Preparing to obtain married is a enjoyable time, but it’s also fraught with expectations, both demanding fiscal choices, and possibly embarrassing discussions.
Prenups aren’t always a given
Getting married is an exciting time in your life. However, it is also fraught with expectations, tough financial decisions and potentially awkward conversations. Also: Joint accounts can be scary.
Although getting married can be financially beneficial, sharing the wealth – and the debt – can make you feel like you’re paying more than your fair share. That’s why in most cases, it’s best to set clear financial expectations from the start and take steps to protect your shares in marriage, especially if one partner comes into it with significant wealth or with children from previous relationships.
We spoke with several experts who sounded off on whether to sign a prenuptial concession, how to discuss finances without hurting each other’s feelings and how to protect your shares.
Protecting your Assets Before Marriage
- Start With an Honest Conversation
- Should I Insist on a Prenuptial Agreement?
- Protecting Your Assets
- Think Big Picture
Start With an Honest Conversation
The before all else step in the process is sitting down with your fianc and having a candid conversation about money.
"Before you married, you must explore values enclosing debt, budgets, lifestyle, retirement objectives and strategies, kids and faculty, and much more," says Lynn Ballou, Certified Financial Planner and regional director of EP Wealth Advisors in Lafayette, California. "It’s OK to not agree about everything, however (for) instance, if you’re marrying somebody who doesn’t care about borrowing for a better lifestyle while you really want to own what you have before you buy it, there’s going to be a lot of tension and conflict. "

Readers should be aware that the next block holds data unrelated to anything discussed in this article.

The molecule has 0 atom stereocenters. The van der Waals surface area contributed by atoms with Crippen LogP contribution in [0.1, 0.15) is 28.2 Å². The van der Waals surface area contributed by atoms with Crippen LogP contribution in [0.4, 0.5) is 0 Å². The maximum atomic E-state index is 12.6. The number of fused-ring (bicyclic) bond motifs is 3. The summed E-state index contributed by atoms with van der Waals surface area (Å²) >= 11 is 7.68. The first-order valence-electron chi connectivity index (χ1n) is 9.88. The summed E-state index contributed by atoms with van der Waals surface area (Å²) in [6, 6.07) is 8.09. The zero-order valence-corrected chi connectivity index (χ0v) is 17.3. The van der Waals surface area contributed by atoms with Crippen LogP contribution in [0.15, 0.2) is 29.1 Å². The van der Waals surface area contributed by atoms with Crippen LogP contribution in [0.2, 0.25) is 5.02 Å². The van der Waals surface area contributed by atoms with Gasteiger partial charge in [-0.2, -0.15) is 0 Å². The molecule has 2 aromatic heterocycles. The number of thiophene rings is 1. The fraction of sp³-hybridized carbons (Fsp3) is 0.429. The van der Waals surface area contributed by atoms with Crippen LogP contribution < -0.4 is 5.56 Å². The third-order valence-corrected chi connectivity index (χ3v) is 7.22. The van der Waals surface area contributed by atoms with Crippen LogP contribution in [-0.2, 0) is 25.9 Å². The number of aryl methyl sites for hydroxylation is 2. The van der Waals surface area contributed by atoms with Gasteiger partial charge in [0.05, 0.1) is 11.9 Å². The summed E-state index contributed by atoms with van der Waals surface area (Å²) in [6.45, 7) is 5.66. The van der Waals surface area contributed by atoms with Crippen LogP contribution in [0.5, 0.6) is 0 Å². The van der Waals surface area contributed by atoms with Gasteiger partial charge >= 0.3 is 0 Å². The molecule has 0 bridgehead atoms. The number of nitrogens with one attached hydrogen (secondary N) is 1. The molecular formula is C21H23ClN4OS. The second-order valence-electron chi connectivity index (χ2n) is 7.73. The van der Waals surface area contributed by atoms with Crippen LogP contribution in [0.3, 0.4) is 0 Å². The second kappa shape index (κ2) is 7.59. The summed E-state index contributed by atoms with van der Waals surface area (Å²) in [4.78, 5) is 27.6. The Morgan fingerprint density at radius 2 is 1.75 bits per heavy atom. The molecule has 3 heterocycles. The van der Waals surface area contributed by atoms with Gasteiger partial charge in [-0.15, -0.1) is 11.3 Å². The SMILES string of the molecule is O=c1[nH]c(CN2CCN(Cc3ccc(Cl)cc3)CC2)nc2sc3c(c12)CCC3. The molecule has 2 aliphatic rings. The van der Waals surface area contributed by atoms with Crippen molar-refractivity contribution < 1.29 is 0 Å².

She indicates assembly with a financial advisor to help alleviate these discussions.
Carla Dearing, CEO of internet financial planning agency SUM180, proposes asking many distinct queries of your own spouse so as to obtain a more complete financial picture.
Start by discussing your credit reports,” she states.
"Any joint account you open will require a credit report being checked for both you and your spouse. If your spouse’s credit is too poor to use for a home or car loan, you may be tempted to take on those financial responsibilities on your own," she states. "But be careful: Depending on where you live … should you face a divorce, you may be solely responsible for the debt owed on your home or car. "
Asking your possible spouse if he’s carrying substantial debt is another significant one.
"Debt can put a big strain on a marriage," Dearing says. "And, although legally you’re not liable for debt your spouse had before you got married, realistically, once you’re married, you will likely be involved in paying off your spouse’s debts. That’s why it’s important to be open with about how many you owe before you obtain married. This way, there are no surprises. You’re building trust and teamwork by deciding together how to handle debt that’s still on the books. "